This post was originally written for GUISE magazine. If you’re a fan of costumes and costume design it’s always worth a read!
Over the past four months the BFI have been celebrating all things gothic with an eclectic programme of films, talks and events split into four themes: Monstrous, the Dark Arts, Haunted and Love is a Devil (the current and final installment). This weekend, the venue played host to the Gothic Style, an informative series of lectures exploring the costumes used within the genre, the influence they (and by extension ‘the Gothic’) can exert over real-world style and how it has inspired a host of dedicated sub-cultures and fans.
The word ‘Gothic’ conjures up a very particular visual style, as the afternoon’s first speakers (Catherine Spooner, Senior Lecturer in English at Lancaster University and Royce Mahawatte, Cultural Studies Lecturer at CSM) were quick to point out. Spooner, whose presentation focused on female dress, touched upon the tradition of black before considering its opposite: white. The various incarnations of Miss Havisham, including the 1945 release by David Lean and the much more recent adaptation by Mike Newell, play into the expected aesthetic. In both examples Miss Havisham’s once white, now yellowing wedding gown is decayed and holey; she is an emblem of the past, a fact that’s exacerbated by an out-moded gown. Of course, ghostly female apparitions are not the mainstay of female gothics, and Spooner also considered the relevance of white Empire dresses which, despite their Austen-tinged connotations, have become a by-word for sexualised vampire chic thanks in no small part to the Karnstein Trilogy. These vampire films, produced by Hammer films, presented female vampires in versions of the Empire line dress, low-cut in an attempt to attract attention to a studio with a waning formula.
Spooner’s discussion of vampires was continued by Mahawatte, who focused on male costume. Central to his argument was the idea that, for men especially, costume was (and is) used as a way to control fear and to manage feeling. The body and clothes often conceal what’s monstrous and allow a character to function in the everyday but, within film, directors and designers can play with costume to reveal and conceal and dictate narrative. According to Mahawatte, vampires are inherently stylish, fashion and flamboyant dress are indicators of their ‘deadly’ nature; in Nosferatu (1922), Max Schreck wears a costume that plays on nineteenth century style. He appears more modern than the other characters and his slim silhouette remains, Mahawatte also suggested, a stylistic shorthand for how we perceive masculine gothic today. Skinny jeans, minimalist and flamboyant, represent one of the most important stylistic shifts for men over the last generation and, with their form-fitting style and emphasis on zero-sizing, are the ultimate ‘vampire look’.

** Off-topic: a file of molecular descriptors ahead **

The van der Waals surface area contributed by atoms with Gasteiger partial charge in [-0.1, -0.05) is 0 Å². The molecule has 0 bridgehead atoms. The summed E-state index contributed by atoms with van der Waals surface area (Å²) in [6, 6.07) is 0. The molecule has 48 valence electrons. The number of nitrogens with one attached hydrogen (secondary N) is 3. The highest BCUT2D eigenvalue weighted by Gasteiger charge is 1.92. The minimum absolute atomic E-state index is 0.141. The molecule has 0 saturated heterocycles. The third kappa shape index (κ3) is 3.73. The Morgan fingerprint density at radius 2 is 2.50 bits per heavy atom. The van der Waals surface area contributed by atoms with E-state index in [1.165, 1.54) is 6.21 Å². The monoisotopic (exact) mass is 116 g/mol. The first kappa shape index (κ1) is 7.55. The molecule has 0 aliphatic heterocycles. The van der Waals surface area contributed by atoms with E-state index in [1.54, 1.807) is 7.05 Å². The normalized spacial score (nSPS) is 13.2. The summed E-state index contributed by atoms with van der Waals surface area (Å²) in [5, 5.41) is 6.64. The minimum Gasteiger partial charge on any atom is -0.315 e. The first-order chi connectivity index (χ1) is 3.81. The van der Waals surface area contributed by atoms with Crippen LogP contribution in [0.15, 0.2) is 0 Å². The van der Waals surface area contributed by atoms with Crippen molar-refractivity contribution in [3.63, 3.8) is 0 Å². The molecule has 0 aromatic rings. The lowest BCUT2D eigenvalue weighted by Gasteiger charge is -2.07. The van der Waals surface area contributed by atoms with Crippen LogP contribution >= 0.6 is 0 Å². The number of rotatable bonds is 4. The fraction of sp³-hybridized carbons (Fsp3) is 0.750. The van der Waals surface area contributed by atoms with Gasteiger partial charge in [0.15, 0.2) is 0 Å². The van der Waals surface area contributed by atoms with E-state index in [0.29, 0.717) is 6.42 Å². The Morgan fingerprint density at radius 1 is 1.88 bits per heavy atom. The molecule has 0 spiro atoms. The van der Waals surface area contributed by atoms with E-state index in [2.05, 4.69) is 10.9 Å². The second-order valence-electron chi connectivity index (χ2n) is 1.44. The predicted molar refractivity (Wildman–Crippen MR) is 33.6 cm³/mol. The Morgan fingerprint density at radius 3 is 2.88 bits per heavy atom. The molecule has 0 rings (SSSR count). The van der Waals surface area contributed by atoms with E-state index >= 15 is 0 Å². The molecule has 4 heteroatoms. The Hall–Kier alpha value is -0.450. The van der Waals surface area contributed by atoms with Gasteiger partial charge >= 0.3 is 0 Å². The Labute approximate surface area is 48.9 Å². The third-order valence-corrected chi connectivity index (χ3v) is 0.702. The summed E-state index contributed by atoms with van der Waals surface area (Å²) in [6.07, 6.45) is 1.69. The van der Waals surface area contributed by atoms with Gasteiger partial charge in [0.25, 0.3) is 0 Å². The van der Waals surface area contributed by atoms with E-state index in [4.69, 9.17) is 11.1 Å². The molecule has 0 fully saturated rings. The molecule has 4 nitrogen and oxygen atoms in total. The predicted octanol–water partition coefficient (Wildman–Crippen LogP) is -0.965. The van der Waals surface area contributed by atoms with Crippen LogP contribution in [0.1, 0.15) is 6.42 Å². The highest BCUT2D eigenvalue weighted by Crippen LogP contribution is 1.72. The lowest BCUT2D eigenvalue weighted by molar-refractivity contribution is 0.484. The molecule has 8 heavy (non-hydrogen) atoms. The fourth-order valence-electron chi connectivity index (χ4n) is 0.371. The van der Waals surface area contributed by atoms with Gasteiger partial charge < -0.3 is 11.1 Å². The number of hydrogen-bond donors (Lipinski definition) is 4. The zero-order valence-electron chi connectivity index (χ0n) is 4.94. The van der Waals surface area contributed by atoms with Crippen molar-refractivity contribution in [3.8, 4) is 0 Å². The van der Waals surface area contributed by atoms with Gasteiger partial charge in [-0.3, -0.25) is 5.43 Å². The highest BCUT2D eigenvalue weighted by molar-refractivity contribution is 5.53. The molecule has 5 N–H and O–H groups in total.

The afternoon continued with presentations from Maria Mellins, who examined how vampire appreciation has explored a whole sub-community and Amber Butchart, who lent a historical perspective to gothic style. After tracing the routes of black – first popularised in the sixteenth century by Philip II of Spain, its links to the austere sensibilities of the clergy and finally, the emergence of the LBD in the 1920s – Butchart delved into the Victorian culture of mourning. This was governed by a complex and particular body of rules including the length and extent of the mourning period and the types of fabric (nothing shiny or reflective) that should be worn.
Victorian mourning dress commercials
Of course, this grew into a lucrative business, as traders promised gowns in a day and women’s magazines advised on the latest mourning fashions – after all, it would not do to wear the same dress to mourn a husband and brother. The outbreak of WWI put paid to many of the lingering customs, but the inspiration lives on in the work of many fashion designers, including McQueen, Givenchy, Rick Owens and Rodarte. Butchart explored several of McQueen’s designs, including his graduate collection, which featured spools of hair (a direct link to Victorian mourning jewellery which was made from human hair) and The Horn of Plenty collection (AW 09/10) which included a dramatic ensemble made out of dyed duck feathers.
Alexander McQueen, Horn of Plenty AW 09/10
My conclusion? That gothic has many permutations and is an evolving style; as exemplified by self-confessed Disco-Goth Angel Rose who presented a selection of films to close the event. Almost anything can be ‘gothicised’ and its necessary to consider the genre as something more than the sum of gothic literature; it has infiltrated almost every aspect of contemporary culture and, in the process, has become diffused but by no means less powerful.
Gothic: The Dark Heart of Film continues at the BFI until the end of January.